Higgins is not alone in this view. Indeed, the necessity of doing a better job by patients from diverse backgrounds is a financial imperative due to penalties built into the Affordable Care Act for quality failures by healthcare institutions, such as postoperative infections or preventable hospital readmissions. In this context, the need for better knowledge about specific groups of patients—lifestyles, cultural habits, diet, living conditions—is lost on no one in medicine's leadership today. “The whole issue of diversity and inclusion is one we are taking very seriously,” says Ronald R. Peterson, president of Johns Hopkins Health System, which, in addition to the flagship hospital in Baltimore, includes five other hospitals. “There’s much to be said in favor of a clinical workforce that is more like the people we serve, but we need diversity in leadership as well. Dr. Higgins was very attractive to us because in addition to his accomplishments as a surgeon he’s comfortable dealing up and down the chain of command and knows how to motivate and pull people together. These are complex management positions and leadership ability is paramount.”

Higgins’ responsibilities have left him with less time in the operating room—and he misses that. But he also relishes the challenge of building the field of transplant medicine and sharing his knowledge—and the “miracles” he’s witnessed—with the next generation of surgeons.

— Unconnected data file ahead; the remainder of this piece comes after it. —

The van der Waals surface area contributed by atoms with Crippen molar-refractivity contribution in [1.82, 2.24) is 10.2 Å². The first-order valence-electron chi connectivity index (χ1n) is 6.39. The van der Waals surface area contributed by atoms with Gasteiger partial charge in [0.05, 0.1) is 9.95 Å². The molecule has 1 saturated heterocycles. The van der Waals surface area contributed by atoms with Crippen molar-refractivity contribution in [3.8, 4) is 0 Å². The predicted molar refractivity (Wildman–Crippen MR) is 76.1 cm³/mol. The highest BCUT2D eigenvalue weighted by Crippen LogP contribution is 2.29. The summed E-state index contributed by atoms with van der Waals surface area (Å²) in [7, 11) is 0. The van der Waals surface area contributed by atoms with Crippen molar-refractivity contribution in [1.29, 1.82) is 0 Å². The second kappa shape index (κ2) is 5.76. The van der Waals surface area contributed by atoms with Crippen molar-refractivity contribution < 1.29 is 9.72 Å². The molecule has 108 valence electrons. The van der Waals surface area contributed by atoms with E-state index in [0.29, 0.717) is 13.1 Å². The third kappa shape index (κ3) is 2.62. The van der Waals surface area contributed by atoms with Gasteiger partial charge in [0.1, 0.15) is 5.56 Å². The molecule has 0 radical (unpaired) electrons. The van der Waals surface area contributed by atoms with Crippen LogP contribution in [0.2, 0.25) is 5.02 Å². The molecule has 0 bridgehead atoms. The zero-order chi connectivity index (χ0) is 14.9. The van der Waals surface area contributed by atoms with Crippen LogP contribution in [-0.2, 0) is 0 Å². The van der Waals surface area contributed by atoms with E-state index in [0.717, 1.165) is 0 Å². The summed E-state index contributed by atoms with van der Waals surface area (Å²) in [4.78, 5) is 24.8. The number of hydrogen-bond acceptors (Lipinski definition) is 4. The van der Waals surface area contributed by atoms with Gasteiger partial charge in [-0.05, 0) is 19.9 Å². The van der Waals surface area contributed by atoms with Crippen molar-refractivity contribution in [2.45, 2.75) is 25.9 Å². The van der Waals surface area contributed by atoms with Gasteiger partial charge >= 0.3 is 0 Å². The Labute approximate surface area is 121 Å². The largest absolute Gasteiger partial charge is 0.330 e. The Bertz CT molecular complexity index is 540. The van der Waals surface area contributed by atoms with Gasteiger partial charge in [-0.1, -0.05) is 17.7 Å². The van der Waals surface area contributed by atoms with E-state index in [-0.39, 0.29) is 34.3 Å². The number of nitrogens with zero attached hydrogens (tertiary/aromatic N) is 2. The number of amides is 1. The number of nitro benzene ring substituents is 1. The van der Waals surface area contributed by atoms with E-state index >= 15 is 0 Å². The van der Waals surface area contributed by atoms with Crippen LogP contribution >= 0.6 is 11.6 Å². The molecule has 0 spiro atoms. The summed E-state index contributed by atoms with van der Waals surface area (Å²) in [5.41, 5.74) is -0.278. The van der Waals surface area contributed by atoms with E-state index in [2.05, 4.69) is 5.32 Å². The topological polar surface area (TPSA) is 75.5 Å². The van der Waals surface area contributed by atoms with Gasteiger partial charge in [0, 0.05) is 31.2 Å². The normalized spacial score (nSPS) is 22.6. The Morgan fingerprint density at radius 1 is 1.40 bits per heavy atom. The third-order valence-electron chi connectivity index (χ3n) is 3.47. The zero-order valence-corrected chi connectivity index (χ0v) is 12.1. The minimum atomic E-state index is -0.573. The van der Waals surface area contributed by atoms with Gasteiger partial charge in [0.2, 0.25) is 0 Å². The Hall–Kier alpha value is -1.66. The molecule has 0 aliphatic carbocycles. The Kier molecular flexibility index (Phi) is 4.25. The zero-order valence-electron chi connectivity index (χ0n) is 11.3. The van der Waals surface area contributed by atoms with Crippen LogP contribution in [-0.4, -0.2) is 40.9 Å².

A reminder of one such miracle arrived in the mail as the Higgins family was planning Grace’s 21st birthday celebration. It was a card addressed to Higgins from that long-ago heart transplant patient who almost caused Higgins to miss his daughter’s birth. “He wanted to thank me for 21 extra years of life—imagine that! And then at the end, he wrote: ‘By the way, tell your daughter happy birthday.’ ”                        

Irene M. Wielawski is a freelance journalist specializing in healthcare topics. A frequent contributor to DAM, she lives in Pound Ridge, New York.